When Miller's tip came in, there was much pumping of fists -- "We're good to go! Tell Ari and Karl!" Either intentionally (say, if Bolton or one of his underlings gave her the info) or accidentally, Miller laundered the leak so that Libby, Rove et al. thought they were legally clear for spreading the word.

And I think Fitzgerald has her in jail specifically so he can answer the either/ors that I've mentioned.

Posted by: Swopa | Jul 29, 2005 8:00:34 PM

"Surely Ms. Miller is not, since she passed the info on to someone who already had clearance to know this information"

Cole you are missing a component. It is not sufficient to have clearance, you also had to have the "need to know". I had a secret clearance because I had to have knowledge of a single frequency of a single radar I was charged with maintaining. Did that mean I had carte blanche to wander into the Radio Room and read the classified traffic? Hell no.

Did Karl Rove have "the need to know" to learn the identity of Valerie Plame? Unless you put the political interests of GWB and Judy Miler in disguising the fact that they had been flim-flammed by Ahmed Chalabi ahead of the US national security interests you would have to conclude "No". And under the law Karl's first responsibility would have been to call the CIA and report the leak.

The Right is desperately trying to find a Get out of Jail Free card, some wiggle room for Karl Rove. But there are hundreds of thousands, perhaps millions of Americans who have security clearances for one reason or another. And each and every one knows this is not how it works.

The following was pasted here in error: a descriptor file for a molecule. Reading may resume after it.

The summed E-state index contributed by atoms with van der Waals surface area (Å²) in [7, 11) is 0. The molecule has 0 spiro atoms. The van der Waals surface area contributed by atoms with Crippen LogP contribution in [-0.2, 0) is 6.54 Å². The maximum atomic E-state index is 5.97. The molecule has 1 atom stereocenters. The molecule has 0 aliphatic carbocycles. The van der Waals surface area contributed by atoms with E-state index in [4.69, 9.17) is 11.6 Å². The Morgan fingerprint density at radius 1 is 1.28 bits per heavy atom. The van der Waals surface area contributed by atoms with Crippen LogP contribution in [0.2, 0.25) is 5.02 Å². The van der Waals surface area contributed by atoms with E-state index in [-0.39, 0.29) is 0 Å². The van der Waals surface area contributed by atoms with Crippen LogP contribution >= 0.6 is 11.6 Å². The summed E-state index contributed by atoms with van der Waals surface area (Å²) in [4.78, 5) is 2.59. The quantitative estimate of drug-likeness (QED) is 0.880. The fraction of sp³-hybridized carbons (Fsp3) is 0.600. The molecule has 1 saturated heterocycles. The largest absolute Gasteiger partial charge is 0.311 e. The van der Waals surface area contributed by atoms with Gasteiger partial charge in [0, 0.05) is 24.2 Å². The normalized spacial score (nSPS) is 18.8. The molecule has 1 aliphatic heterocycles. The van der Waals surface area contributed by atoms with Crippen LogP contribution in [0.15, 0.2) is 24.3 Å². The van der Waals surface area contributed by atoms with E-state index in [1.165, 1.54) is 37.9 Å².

We executed the Rosenbergs for passing along classified information. Jonathon Pollard is in jail for life for passing classified information to our second closest ally. Security officers are humorless people who take leaks seriously. They are not likely to be taken in by the spin and it will take serious pressure from the very top to squash this.

Posted by: Bruce Webb | Jul 30, 2005 6:06:00 AM

Has Patrick Fitzgerald called Sulzberger in to testify before the grand jury? I'm betting that he knows a lot of what his employee Judith Miller also knows.

Posted by: global yokel | Jul 30, 2005 12:58:29 PM

We know what Judy Miller is in jail for, don't we? Contempt of court. If they wanted to put her away for a "real" crime, wouldn't they just charge her with that?

I guess this question is really about grand juries. Is there a fifth amendment right in grand juries to refuse to testify in order to avoid self-incrimination? Because if Judy Miller was actually a target of prosecution, then it seems like she would have a right not to testify, and so couldn't be charged with contempt.

Posted by: Anno-nymous | Jul 30, 2005 4:12:16 PM

To fnook, swopa, and Bruce Webb, thanks for your comments to my post.
fnook, I wasn't referring to a conspiracy; but instead a single crime. I don't think there was a conspiracy involving Miller, Cooper or Novak. As far as anyone in the White House, I have no opinion.

Bruce, I included in my supposition; "to know this information". I was putting forth the hypothetical that Rove or Libby are permitted to know this info. As far as Miller, it is not a crime for someone in the public realm to repeat classified information. So my point dealt with only her "non-guilt" in that scenario. I agree with your postulation about the duty to report the leak, etc.